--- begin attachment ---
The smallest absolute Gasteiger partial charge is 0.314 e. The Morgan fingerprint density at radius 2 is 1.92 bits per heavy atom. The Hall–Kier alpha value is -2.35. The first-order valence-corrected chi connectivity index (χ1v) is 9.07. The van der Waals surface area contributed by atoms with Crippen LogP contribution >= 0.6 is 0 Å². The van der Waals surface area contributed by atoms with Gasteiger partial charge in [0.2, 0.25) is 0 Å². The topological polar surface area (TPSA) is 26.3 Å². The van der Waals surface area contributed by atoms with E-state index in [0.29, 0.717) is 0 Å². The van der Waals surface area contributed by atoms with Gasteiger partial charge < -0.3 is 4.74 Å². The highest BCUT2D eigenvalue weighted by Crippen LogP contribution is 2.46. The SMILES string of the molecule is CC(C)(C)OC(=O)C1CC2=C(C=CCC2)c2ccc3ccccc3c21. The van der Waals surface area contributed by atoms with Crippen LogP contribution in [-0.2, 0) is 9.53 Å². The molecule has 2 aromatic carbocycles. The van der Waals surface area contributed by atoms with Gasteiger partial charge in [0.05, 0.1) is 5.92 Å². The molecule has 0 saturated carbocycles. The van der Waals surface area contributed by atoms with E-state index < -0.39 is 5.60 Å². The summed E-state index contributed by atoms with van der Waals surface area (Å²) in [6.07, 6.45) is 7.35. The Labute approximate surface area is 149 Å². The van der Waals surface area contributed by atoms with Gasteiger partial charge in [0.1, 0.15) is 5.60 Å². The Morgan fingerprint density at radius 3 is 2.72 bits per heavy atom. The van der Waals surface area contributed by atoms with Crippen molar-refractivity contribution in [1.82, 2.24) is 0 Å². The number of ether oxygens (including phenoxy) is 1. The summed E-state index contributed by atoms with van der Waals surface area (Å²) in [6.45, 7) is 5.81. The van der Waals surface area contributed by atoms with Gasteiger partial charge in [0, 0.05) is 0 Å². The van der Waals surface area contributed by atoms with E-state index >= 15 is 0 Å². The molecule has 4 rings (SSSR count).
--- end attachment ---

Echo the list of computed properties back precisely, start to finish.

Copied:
The smallest absolute Gasteiger partial charge is 0.314 e. The Morgan fingerprint density at radius 2 is 1.92 bits per heavy atom. The Hall–Kier alpha value is -2.35. The first-order valence-corrected chi connectivity index (χ1v) is 9.07. The van der Waals surface area contributed by atoms with Crippen LogP contribution >= 0.6 is 0 Å². The van der Waals surface area contributed by atoms with Gasteiger partial charge in [0.2, 0.25) is 0 Å². The topological polar surface area (TPSA) is 26.3 Å². The van der Waals surface area contributed by atoms with E-state index in [0.29, 0.717) is 0 Å². The van der Waals surface area contributed by atoms with Gasteiger partial charge < -0.3 is 4.74 Å². The highest BCUT2D eigenvalue weighted by Crippen LogP contribution is 2.46. The SMILES string of the molecule is CC(C)(C)OC(=O)C1CC2=C(C=CCC2)c2ccc3ccccc3c21. The van der Waals surface area contributed by atoms with Crippen LogP contribution in [-0.2, 0) is 9.53 Å². The molecule has 2 aromatic carbocycles. The van der Waals surface area contributed by atoms with Gasteiger partial charge in [0.05, 0.1) is 5.92 Å². The molecule has 0 saturated carbocycles. The van der Waals surface area contributed by atoms with E-state index < -0.39 is 5.60 Å². The summed E-state index contributed by atoms with van der Waals surface area (Å²) in [6.07, 6.45) is 7.35. The Labute approximate surface area is 149 Å². The van der Waals surface area contributed by atoms with Gasteiger partial charge in [0.1, 0.15) is 5.60 Å². The Morgan fingerprint density at radius 3 is 2.72 bits per heavy atom. The van der Waals surface area contributed by atoms with Crippen molar-refractivity contribution in [1.82, 2.24) is 0 Å². The number of ether oxygens (including phenoxy) is 1. The summed E-state index contributed by atoms with van der Waals surface area (Å²) in [6.45, 7) is 5.81. The van der Waals surface area contributed by atoms with Gasteiger partial charge in [0, 0.05) is 0 Å². The van der Waals surface area contributed by atoms with E-state index >= 15 is 0 Å². The molecule has 4 rings (SSSR count).